Editore"s Note
Tilting at Windmills

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May 19, 2008
By: Kevin Drum

NARRATIVE WOES....I had to laugh a bit when I read Conor Friedersdorf's piece in Doublethink about why conservatives have trouble with the media:

Contra the least-thoughtful conservative critics, there isn't any elite liberal conspiracy at work. Bias creeps in largely because the narrative conventions of journalism are poor at capturing basic conservative and libertarian truths. An instructive example is rent control. A newspaper reporter assigned that topic can easily find a sympathetic family no longer able to afford its longtime apartment in a gentrifying neighborhood. Their plight is a moving brief for a rent ceiling.

As almost everyone long ago conceded, however, opponents of rent control offer superior counterarguments. Limiting rent degrades the quality of a city's housing stock, causes shortages as a dearth of new units are built, and spurs a black market where well-connected elites game their way into subsidized flats. A talented reporter, given enough time and space, could craft a narrative that illustrates how rent control ultimately makes poor families worse off. His job is relatively difficult, however, for he can hardly write a pithy anecdotal lead about the hundred families that won't occupy a non-existent apartment building because a foolish policy eliminated an unknown developer's incentive to build it.

The right, in other words, has a problem with narrative. The stubborn facts of this world contradict pieties left, right, and libertarian, occassionally forcing each group to revise its thinking. But the core critiques of liberalism intrinsically resist the narrative form. Who can foresee the unintended consequences of government intervention in advance? Who can pinpoint the particular threats to liberty posed by an ever-growing public sector?

The reason I laughed is that liberals complain about this exact same thing all the time. I guess everyone is convinced that the other side has nice, simple heart-tugging narrative storylines while their own side is consistently burdened with complex, bloodless, policy-heavy wonkery.

The real difference, though, isn't that one side or the other has a monopoly on simple narratives, but that left and right tend to rely on different narratives. Liberals traffic heavily in guilt and personal tragedy. Conservatives specialize in fear and self-interest. Conservatives don't have the same narratives as liberals, but they've still got plenty of narratives.

Eminent domain? Take your pick of stories about elderly widows kicked out of their homes to make room for a CostCo. Social programs? Ink has been spilled by the barrelful on welfare queens and related undeserving poor. Taxes? I hear the common man is groaning under their oppressive weight. National defense? The commies Islamofascists are coming! Free trade? The media ranks protectionism right up there with creationism on its list of mouth-breathing quackeries. Social Security? There isn't a reporter alive who doesn't believe it's going bankrupt. Unions? Pretty much responsible for the destruction of American industry. Bureaucratic bungling? Reporters love stories about bureaucracy run amok. Hell, the (liberal!) magazine I work for was practically founded on the notion of exposing bureaucratic idiocy.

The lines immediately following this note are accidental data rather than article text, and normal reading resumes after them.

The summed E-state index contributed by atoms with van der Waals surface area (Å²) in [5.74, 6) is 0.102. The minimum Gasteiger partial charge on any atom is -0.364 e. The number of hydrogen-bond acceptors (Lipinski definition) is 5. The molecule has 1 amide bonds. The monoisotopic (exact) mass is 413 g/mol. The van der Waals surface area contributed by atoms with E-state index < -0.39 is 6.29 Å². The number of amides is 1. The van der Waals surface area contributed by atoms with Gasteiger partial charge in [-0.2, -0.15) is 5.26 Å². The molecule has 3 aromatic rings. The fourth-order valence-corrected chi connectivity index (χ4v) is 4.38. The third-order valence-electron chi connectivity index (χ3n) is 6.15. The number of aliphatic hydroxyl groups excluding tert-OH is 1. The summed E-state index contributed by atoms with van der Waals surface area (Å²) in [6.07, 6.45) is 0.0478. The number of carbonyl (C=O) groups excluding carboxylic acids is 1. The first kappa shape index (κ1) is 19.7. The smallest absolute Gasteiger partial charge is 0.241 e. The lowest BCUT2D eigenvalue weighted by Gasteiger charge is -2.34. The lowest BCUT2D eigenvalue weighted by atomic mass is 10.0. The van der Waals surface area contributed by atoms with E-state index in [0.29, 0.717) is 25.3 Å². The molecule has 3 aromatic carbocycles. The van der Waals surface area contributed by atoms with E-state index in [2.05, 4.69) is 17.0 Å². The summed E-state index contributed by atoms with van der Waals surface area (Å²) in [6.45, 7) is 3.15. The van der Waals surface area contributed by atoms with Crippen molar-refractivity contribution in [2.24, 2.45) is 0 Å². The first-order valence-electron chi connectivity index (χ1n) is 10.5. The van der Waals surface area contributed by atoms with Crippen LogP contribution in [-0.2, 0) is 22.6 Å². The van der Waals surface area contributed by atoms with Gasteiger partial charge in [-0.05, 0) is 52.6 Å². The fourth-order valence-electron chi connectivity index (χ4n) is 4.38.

Obviously each side has issues that it has a hard time with. The conservative case against rent control, granted, probably doesn't lend itself well to narrative treatment — though I'll bet it wouldn't be that hard to come up with one. But if you think that's tough, try the liberal case for higher taxes to fund social programs. Sure, it's easy enough to find some photogenic five-year-old suffering from the ravages of poverty, but the conservative counternarrative against funding a program to help our struggling five-year-old is pretty widespread too: (a) it's your money, (b) it'll just get wasted by the bureaucracy, (c) we already spend enough on welfare anyway, and (d) the free market would take care of this if we just let it. If you're wondering which narrative is more effective, just ask yourself how many big new social programs and how many big new tax increases we've gotten over the past few decades. Not too many.

It's true, of course, that favored narratives rise and fall over time, and right now we're entering an era when the repertoire of conservative narratives is showing every sign of Cheyne-Stokes breathing. But it had a good run until the current crew got hold of it. Blame them, not the storytelling power of conservative thought.

Via Megan McArdle.

Kevin Drum 9:37 PM Permalink | Trackbacks | Comments (34)

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Comments

too bad for conor freidersdorf that his first example is such a piss-poor one: you would think there is some large cohort of rent control-defending liberals out there to read him.

in short, it's not a "conservative and libertarian" truth that rent control has many problematic affects.

but the poor little crybabies are so busy feeling sorry for themselves....

Posted by: howard on May 19, 2008 at 9:43 PM | PERMALINK

Eminent domain? Take your pick of stories about elderly widows kicked out of their homes to make room for a CostCo.

Bad example, since this works as a liberal narrative, too.

Posted by: Grumpy on May 19, 2008 at 9:48 PM | PERMALINK

The narrative for rent control on the conservative side has always been easy - they just find an undeserving person who benefits from rent control(preferably a wealthy lawyer, everyone hates lawyers.)

Posted by: Fides on May 19, 2008 at 9:49 PM | PERMALINK

Not a bad analysis. The best way for human beings to remember a message is to weave it into a story. We have used it on one another since we told stories around the campfire on the savannahs of Africa before we had the written word. Christ used parables to convey his messages. It has the ring of truth.